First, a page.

Exstrophy–Epispadias Complex



The exstrophy–epispadias complex is a rare spectrum of multisystem birth defects involving the genitourinary and gastrointestinal tracts, musculoskeletal system, pelvic floor, and bony pelvis. It is composed of epispadias, bladder exstrophy, and cloacal exstrophy. The latter two conditions present with an open bladder through the anterior abdominal wall.

  • The least common variant of the complex, complete epispadias, presents with a closed bladder and a dorsally displaced urethral meatus. The urethra is replaced by a broad mucosal strip on the dorsum, and urinary incontinence is related to the location of the meatus.
  • Cloacal exstrophy is the most severe variant, presenting with a large omphalocele, imperforate anus, shortened colon, bladder halves with cecum interposed between, associated cord defects, and multiple upper urinary tract and limb anomalies. All three forms are associated with a pubic diastasis.


  • Bladder exstrophy
    • Male-to-female ratio is between 2:1 and 4:1.
    • Between 1:10,000 and 1:50,000 live births
    • Risk in offspring of individuals with bladder exstrophy and epispadias is 1:70 (500-fold greater than general population).
    • Risk of recurrence in family is approximately 1:100.
  • Epispadias
    • Risk of male epispadias: 1:117,000 live births
    • Risk of female epispadias: 1:484,000 live births
  • Cloacal exstrophy
    • Male-to-female ratio is between 1:1 and 2:1.
    • Cloacal exstrophy is exceedingly rare, with an incidence between 1:200,000 and 1:400,000 births (decreasing incidence with prenatal diagnosis and termination).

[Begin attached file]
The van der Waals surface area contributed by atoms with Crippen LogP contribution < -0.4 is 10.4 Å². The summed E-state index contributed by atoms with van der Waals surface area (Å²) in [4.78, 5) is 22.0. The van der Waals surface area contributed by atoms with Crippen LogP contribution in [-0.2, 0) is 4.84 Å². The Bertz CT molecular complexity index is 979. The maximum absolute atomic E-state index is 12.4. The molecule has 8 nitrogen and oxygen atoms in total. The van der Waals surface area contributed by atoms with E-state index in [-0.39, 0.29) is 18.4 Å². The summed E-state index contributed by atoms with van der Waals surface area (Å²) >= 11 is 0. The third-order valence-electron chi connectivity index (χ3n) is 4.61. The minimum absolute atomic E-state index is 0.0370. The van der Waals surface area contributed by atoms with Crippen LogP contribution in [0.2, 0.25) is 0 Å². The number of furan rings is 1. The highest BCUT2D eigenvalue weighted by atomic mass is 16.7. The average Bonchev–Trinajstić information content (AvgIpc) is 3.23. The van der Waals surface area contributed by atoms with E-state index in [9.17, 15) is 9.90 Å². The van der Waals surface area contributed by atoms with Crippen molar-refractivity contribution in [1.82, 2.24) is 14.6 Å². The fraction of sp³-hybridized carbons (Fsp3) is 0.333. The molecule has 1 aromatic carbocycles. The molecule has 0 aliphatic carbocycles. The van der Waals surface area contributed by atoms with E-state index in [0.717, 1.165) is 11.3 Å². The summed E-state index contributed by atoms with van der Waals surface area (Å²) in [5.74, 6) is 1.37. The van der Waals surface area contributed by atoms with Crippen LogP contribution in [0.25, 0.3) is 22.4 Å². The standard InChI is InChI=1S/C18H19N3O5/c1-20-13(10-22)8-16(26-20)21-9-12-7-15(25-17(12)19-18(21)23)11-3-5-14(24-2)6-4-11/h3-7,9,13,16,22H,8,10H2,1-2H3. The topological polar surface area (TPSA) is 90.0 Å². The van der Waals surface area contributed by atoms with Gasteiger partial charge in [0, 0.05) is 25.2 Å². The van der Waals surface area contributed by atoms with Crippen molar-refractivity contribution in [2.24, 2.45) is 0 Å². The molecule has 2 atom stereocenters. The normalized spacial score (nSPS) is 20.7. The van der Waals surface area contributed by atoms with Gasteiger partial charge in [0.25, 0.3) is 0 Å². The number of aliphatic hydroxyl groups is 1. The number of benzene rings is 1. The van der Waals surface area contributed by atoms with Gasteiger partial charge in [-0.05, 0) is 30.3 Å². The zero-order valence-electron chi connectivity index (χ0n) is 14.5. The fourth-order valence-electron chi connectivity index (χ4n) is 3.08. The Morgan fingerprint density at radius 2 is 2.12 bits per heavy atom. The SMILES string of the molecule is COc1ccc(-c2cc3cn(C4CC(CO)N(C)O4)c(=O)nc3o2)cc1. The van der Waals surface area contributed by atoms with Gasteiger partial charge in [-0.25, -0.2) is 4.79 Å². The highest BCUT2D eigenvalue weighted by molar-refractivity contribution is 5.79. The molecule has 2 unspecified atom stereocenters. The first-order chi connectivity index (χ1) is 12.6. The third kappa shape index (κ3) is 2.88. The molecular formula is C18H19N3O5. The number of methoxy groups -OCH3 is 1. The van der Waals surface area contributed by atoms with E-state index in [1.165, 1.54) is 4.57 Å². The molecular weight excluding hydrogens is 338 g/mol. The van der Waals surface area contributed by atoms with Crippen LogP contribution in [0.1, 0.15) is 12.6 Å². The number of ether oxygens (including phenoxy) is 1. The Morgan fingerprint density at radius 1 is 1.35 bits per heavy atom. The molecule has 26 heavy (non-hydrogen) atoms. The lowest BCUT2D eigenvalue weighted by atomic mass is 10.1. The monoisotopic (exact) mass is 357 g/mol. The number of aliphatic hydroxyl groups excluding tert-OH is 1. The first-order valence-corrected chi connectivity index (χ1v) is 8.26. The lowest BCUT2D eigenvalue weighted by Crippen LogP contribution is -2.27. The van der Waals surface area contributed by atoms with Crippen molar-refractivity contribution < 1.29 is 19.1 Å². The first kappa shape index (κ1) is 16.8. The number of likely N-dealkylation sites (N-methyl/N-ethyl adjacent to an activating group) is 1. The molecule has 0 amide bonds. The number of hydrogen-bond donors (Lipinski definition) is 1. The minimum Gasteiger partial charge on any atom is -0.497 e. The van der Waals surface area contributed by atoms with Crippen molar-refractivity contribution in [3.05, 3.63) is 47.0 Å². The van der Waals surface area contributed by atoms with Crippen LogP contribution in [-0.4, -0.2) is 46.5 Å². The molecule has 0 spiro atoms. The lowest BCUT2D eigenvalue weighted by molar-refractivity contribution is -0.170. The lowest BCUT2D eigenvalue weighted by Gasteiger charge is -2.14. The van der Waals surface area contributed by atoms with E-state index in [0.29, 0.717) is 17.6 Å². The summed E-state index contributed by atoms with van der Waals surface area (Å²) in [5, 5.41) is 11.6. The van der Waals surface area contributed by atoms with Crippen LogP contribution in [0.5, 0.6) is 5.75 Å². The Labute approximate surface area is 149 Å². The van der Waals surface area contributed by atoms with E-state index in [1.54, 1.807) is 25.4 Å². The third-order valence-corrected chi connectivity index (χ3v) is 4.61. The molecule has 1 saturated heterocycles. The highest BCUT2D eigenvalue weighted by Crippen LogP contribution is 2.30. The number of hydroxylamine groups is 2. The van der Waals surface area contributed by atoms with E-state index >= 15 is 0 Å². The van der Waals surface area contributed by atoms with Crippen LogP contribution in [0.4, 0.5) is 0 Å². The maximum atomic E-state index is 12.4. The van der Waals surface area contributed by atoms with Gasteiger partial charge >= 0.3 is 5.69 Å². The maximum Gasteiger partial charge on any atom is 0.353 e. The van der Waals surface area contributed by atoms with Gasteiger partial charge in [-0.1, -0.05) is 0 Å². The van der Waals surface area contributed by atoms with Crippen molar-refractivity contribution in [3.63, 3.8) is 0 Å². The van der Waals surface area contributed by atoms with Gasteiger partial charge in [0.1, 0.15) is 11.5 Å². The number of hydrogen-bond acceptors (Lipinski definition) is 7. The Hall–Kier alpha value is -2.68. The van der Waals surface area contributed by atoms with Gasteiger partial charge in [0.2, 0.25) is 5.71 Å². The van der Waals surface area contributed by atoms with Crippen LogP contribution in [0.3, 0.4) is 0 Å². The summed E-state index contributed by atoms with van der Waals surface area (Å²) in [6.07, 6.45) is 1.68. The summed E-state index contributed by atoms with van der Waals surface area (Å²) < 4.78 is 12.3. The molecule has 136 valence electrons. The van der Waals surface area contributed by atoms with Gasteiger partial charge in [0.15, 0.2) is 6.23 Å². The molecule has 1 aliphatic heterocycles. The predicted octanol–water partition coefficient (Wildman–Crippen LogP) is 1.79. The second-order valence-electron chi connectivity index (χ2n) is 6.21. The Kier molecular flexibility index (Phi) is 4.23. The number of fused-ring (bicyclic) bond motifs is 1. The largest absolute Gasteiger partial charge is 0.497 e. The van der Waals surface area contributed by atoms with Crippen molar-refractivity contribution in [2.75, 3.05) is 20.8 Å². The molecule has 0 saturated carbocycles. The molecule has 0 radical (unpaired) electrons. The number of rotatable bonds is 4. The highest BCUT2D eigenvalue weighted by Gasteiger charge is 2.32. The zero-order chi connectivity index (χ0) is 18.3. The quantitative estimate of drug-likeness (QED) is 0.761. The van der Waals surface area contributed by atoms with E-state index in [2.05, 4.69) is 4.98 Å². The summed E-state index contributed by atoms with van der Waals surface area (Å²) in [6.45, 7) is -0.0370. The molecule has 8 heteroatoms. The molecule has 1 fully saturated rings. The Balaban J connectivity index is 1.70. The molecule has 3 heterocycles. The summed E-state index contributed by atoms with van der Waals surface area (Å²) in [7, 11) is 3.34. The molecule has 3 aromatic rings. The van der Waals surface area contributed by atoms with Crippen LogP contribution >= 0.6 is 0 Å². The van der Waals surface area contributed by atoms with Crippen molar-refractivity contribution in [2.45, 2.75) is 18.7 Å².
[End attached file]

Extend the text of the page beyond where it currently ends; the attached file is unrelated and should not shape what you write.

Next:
Bladder exstrophy: Only known association is related to offspring of in vitro fertilization pregnancies.



  • Normal development
    • By week 2 of gestation, the cloacal membrane is located at the caudal end of the infraumbilical abdominal wall.
    • At week 4 of gestation, mesenchyme from the primitive streak migrates between the layers of the cloacal membrane to reinforce the abdominal wall while the cloacal membrane regresses.
  • Bladder exstrophy
    • Unclear pathogenesis, but there is an error in embryogenesis
    • The cloacal membrane may overdevelop and prevent mesenchymal migration, which inhibits formation of normal lower abdominal wall.
    • Without reinforcement, the cloacal membrane ruptures. The timing of this rupture determines the variant of the exstrophy–epispadias complex. In bladder exstrophy, rupture of the membrane occurs after the urorectal septum has descended, dividing the genitourinary and gastrointestinal tracts.
  • Cloacal exstrophy
    • Abnormally large cloacal membrane ruptures prior to division of the cloaca by the urorectal septum.

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